Worried parents of teens hire drug-sniffing dogs
NEW YORK (NBC) -- If you suspected your child was using drugs and hiding them in your home, would you hire a drug-sniffing dog to root them out?
Some concerned parents are doing just that, at a cost of several hundred dollars.
“I was very worried that my daughter was hanging around with kids that were doing drugs,” one Houston mother said in a report that aired on TODAY on Monday. Ava, who didn't want her last name used, hired a private company to bring Roxie, a white German shepherd who used to work for the military, into her Houston home to check for illegal drugs.
Ava was worried about what Roxie might find. “Oh, I was very nervous that she was going to find drugs in the garage,” she said.
The dog with the super-sensitive nose did indeed find marijuana in the garage, a discovery that was difficult for Ava and her daughter.
“She was upset that I invaded her privacy,” Ava said.
But it led to a conversation that Ava believes helped turn her daughter’s life around. The girl found a new group of friends and improved her grades.
“The reason why I did it is to keep her safe and off drugs,” Ava said.
Ava seemingly got the outcome she wanted. But using a drug-sniffing dog can make matters worse, said child psychologist Jeffrey Gardere, a TODAY contributor.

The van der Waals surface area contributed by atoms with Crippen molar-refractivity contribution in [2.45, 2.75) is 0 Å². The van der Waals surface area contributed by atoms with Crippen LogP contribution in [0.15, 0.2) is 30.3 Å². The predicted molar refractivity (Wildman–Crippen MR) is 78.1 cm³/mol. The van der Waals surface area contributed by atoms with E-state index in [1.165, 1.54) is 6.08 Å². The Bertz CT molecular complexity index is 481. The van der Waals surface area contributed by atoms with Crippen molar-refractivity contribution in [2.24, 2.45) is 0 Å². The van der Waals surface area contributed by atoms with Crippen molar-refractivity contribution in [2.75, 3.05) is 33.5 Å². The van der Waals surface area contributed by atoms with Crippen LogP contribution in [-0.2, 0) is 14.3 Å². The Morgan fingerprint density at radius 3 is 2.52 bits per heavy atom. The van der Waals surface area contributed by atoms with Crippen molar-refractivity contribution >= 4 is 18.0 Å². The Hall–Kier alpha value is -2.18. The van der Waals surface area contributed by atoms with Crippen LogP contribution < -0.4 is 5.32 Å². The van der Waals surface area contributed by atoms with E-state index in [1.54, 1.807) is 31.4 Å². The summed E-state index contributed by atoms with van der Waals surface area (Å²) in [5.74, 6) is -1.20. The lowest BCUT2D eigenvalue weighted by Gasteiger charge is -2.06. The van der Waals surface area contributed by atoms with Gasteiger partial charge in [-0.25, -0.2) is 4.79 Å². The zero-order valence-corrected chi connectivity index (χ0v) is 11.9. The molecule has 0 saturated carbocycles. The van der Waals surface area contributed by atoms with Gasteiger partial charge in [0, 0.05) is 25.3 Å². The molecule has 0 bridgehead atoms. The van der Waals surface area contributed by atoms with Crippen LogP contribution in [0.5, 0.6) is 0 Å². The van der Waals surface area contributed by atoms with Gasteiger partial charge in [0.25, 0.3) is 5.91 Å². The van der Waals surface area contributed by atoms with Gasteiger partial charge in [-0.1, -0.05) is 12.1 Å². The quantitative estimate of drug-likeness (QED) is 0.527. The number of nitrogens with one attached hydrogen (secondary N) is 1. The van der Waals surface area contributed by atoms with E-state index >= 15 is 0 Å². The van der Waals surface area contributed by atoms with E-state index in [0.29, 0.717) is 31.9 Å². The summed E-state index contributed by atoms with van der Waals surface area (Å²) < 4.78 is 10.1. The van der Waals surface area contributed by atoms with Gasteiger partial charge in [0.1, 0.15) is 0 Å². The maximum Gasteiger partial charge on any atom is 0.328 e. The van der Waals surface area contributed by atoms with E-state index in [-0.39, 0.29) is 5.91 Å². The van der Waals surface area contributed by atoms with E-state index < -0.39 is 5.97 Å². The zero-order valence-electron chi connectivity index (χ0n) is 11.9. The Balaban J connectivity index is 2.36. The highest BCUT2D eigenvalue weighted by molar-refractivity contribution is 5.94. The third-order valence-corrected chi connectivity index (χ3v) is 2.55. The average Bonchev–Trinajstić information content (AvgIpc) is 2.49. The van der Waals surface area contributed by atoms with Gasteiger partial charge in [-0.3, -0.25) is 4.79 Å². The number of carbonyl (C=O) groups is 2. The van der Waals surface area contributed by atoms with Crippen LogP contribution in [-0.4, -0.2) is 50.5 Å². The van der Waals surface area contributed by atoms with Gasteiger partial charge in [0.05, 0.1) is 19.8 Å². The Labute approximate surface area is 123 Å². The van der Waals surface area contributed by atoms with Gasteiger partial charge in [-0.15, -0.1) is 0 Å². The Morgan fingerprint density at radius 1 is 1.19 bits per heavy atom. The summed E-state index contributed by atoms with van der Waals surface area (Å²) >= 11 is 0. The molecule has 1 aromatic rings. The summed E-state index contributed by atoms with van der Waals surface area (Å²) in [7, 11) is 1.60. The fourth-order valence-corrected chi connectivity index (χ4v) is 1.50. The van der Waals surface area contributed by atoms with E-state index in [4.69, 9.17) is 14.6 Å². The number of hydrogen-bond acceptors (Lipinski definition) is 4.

“Looking for the drugs with a dog, I think, is an overkill,” Gardere said on TODAY. “What it comes down to is having a relationship, and I don’t know if you can do that if you’re bringing in drug-sniffing dogs.”
When Roxie goes to work, handler Kristen Maurer takes her through a home, looking for the scent of illegal drugs while the parent is present. “Roxie can find drugs in places that parents will never find,” Maurer said.
If the dog signals she’s found something, the parent must uncover whatever it is.
“I just say ‘My dog’s alerted in this area and if I were you I would search the entire area,’” Maurer said. “I kind of give them an idea of what they need to do next.”
Using a dog like Roxie can help parents who feel they have no other options.
“It’s a tool that the parents can use to help get their child the help that they need,” Maurer said.
Handlers like Maurer report a steady business for the searches, which can cost $200 to $500.
The service is similar to one launched in 2010 in Maryland called Dogs Finding Drugs. The Baltimore-based non-profit organization has highly trained dogs that can detect drugs, firearms and explosives.